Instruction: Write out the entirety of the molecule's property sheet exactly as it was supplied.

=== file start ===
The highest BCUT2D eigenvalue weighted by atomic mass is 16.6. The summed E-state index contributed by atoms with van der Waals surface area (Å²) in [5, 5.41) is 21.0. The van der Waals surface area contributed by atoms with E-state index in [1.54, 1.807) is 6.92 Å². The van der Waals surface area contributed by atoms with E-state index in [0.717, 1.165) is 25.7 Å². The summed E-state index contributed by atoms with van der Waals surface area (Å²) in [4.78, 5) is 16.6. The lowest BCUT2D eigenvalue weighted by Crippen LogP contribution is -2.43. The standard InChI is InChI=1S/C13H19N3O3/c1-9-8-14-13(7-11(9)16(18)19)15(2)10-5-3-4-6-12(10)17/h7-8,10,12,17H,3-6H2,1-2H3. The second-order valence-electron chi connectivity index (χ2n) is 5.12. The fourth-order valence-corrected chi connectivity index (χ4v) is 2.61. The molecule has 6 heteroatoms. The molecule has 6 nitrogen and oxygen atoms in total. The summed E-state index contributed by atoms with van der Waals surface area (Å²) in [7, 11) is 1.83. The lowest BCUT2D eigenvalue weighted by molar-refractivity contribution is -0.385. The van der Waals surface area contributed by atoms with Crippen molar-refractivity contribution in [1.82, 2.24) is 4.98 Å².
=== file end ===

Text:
The highest BCUT2D eigenvalue weighted by atomic mass is 16.6. The summed E-state index contributed by atoms with van der Waals surface area (Å²) in [5, 5.41) is 21.0. The van der Waals surface area contributed by atoms with E-state index in [1.54, 1.807) is 6.92 Å². The van der Waals surface area contributed by atoms with E-state index in [0.717, 1.165) is 25.7 Å². The summed E-state index contributed by atoms with van der Waals surface area (Å²) in [4.78, 5) is 16.6. The lowest BCUT2D eigenvalue weighted by Crippen LogP contribution is -2.43. The standard InChI is InChI=1S/C13H19N3O3/c1-9-8-14-13(7-11(9)16(18)19)15(2)10-5-3-4-6-12(10)17/h7-8,10,12,17H,3-6H2,1-2H3. The second-order valence-electron chi connectivity index (χ2n) is 5.12. The fourth-order valence-corrected chi connectivity index (χ4v) is 2.61. The molecule has 6 heteroatoms. The molecule has 6 nitrogen and oxygen atoms in total. The summed E-state index contributed by atoms with van der Waals surface area (Å²) in [7, 11) is 1.83. The lowest BCUT2D eigenvalue weighted by molar-refractivity contribution is -0.385. The van der Waals surface area contributed by atoms with Crippen molar-refractivity contribution in [1.82, 2.24) is 4.98 Å².